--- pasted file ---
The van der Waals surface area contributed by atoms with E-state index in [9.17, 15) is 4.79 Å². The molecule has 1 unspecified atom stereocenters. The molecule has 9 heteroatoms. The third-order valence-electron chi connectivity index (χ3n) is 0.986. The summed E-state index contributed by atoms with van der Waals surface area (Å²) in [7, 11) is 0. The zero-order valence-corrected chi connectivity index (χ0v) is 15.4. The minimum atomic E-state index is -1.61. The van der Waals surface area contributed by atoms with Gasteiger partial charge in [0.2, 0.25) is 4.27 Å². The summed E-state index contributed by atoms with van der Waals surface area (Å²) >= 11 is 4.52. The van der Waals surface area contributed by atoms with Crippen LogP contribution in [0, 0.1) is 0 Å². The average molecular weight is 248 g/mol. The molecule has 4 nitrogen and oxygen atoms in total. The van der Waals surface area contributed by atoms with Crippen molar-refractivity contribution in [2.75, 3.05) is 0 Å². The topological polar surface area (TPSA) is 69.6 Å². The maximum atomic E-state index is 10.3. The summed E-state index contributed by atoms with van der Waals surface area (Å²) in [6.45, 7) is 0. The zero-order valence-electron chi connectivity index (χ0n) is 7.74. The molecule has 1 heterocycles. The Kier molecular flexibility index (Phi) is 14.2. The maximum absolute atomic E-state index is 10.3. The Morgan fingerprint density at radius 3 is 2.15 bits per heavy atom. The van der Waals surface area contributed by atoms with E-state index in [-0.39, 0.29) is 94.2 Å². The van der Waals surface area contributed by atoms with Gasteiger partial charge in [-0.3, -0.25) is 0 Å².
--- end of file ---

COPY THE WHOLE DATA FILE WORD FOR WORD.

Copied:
The van der Waals surface area contributed by atoms with E-state index in [9.17, 15) is 4.79 Å². The molecule has 1 unspecified atom stereocenters. The molecule has 9 heteroatoms. The third-order valence-electron chi connectivity index (χ3n) is 0.986. The summed E-state index contributed by atoms with van der Waals surface area (Å²) in [7, 11) is 0. The zero-order valence-corrected chi connectivity index (χ0v) is 15.4. The minimum atomic E-state index is -1.61. The van der Waals surface area contributed by atoms with Gasteiger partial charge in [0.2, 0.25) is 4.27 Å². The summed E-state index contributed by atoms with van der Waals surface area (Å²) >= 11 is 4.52. The van der Waals surface area contributed by atoms with Crippen LogP contribution in [0, 0.1) is 0 Å². The average molecular weight is 248 g/mol. The molecule has 4 nitrogen and oxygen atoms in total. The van der Waals surface area contributed by atoms with Crippen molar-refractivity contribution in [2.75, 3.05) is 0 Å². The topological polar surface area (TPSA) is 69.6 Å². The maximum atomic E-state index is 10.3. The summed E-state index contributed by atoms with van der Waals surface area (Å²) in [6.45, 7) is 0. The zero-order valence-electron chi connectivity index (χ0n) is 7.74. The molecule has 1 heterocycles. The Kier molecular flexibility index (Phi) is 14.2. The maximum absolute atomic E-state index is 10.3. The Morgan fingerprint density at radius 3 is 2.15 bits per heavy atom. The van der Waals surface area contributed by atoms with E-state index in [-0.39, 0.29) is 94.2 Å². The van der Waals surface area contributed by atoms with Gasteiger partial charge in [-0.3, -0.25) is 0 Å².